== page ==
Two days ago, a popular fishing blogger (whose name and website I will not mention so as to not promote him) made a long rant about women in flyfishing. He argued, basically, that there are 2 kinds of women in flyfishing right now: (a) the bad ones--the young, model-looking, fashionable, ones that just popped up on the scene and occasionally mention that they are women; and (b) the good ones--the middle-aged and older women who originally broke the gender barriers of the sport and continue to out-cast and out-fish many men...and oh yea, and they don't flaunt that they are women. He went so far as to tell these young women (and I guess all women) to shut up about their gender.
While I offered a lengthy response in a Facebook comment to this blogger, he chose to ignore it for its length. I basically said that women face unequal constraints in both fishing and other realms of life, and that I didn't understand why he would use his time, effort, voice, and cyberspace to tell some women to shut up and ignore their gender. A great first blog response to all of this is this post by Dan Nelson of Adventures Northwest. In his response, Dan reminds us that women are 51% of the American population but only 24% of flyfishing participants (I showed something similar in this post from February). Perhaps more importantly, at the level of decision-making power in our industry, it may be even worse. A recent meeting of fishing editors was over 90% male.
1) It is usually those in privileged positions that say "hide all the categories," because to bring up the categories makes their privileged position more obvious, and therefore more precarious or susceptible to power struggles that might make them share the throne. Men, like the blogger in question, don't feel comfortable when an issue that gives them undeserved rewards is brought to light. The same goes for inequalities of race and socioeconomic class.
Men have gender, too, so men and masculinity should be brought into question. If we are all going to talk about the place of women and how women should behave, we should also talk about the place of men and how men should behave. WHY have men dominated flyfishing? Why do we still see an overrepresentation of men anglers in fishing media? Is men's gear not designed to appeal to men's fashions? Don't men have stupid photo poses that show how masculine they are?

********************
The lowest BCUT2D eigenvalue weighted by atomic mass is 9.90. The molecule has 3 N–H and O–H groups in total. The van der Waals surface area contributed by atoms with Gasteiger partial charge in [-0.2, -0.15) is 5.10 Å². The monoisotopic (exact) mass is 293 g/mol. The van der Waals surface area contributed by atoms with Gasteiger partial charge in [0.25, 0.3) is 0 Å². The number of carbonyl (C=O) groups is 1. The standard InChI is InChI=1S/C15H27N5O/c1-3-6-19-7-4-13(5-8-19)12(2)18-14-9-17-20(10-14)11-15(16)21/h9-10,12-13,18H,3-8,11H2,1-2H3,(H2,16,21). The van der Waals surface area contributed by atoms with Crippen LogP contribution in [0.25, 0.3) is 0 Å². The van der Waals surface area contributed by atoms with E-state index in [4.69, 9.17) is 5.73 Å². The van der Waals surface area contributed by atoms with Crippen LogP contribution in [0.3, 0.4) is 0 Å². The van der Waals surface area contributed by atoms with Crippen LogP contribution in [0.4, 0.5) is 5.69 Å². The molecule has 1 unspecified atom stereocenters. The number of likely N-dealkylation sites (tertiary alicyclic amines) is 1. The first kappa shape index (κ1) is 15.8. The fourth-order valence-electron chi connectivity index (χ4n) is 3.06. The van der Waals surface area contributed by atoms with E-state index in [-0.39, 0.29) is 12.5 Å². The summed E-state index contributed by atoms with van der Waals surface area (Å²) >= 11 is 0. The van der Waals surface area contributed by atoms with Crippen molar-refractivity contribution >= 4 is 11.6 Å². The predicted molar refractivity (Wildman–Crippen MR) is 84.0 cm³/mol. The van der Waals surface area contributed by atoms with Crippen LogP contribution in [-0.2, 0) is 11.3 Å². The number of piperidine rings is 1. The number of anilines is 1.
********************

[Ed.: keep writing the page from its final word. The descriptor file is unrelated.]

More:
|This is not yet a popular sight (found this on a French website), so I doubt the tables have completely turned.|
2) Women and men still live different lives and face different constraints based on their gender category, which makes it valuable to mention that one is a woman or a man or intersex. I'll never say that all men have easy lives. They don't. Life for most everyone involves struggle, hard decisions, and day-in day-out work that often is not enjoyable and doesn't give us enough time to do what we love with who we love. But women face pressures that men don't, and men often get rewarded for things more easily than women do. Mountains of social science research continue to form confirming this.
We teach women these days they can be anything they want to be, but we still expect them to want husbands and children and to devote themselves dutifully to those things, which involves a lot of time, energy, emotions, and housekeeping. Fortunately, men are starting to pick up the slack when it comes to parenting and housekeeping. But we are not yet beyond the time of men's advantage at home or work, despite what some undereducated prospectors think. Women, especially mothers, still get less pay, less chance at/consideration for promotion, and are encouraged to work in female-dominated jobs that pay less than male-dominated ones, on average. Amidst these constraints, women still face accountability for their looks--they 'need' to look and act feminine, which involves countless hours and dollars spent on hair, makeup, skin treatments (lotion, pedicures, manicures), shaving, etc.
3) Sexist acts are acts that reproduce or reinforce the existing unequal gender arrangement. Therefore, when someone says, "Girls kick ass," it is not sexist; instead, it is a tiny act of resistance against a system pitted against girls. Of course, girls and boys can both kick ass, so boys/men shouldn't feel so threatened by such a statement in the first place.
I'll wrap it up now...that's a lot to digest for a single post. In sum, I don't think it's so terrible that there are women in flyfishing who state that they are women or are proud of being a woman. Being a woman is a lot of work for little pay. I do think it's terrible that some grumpy middle-aged white male fishing bloggers don't have empathy or any understanding of gender inequality and feel it's their place to tell women what to do. Gender doesn't disappear simply because we don't mention it. I'm glad we're talking about it.
P.S. See my follow-up post here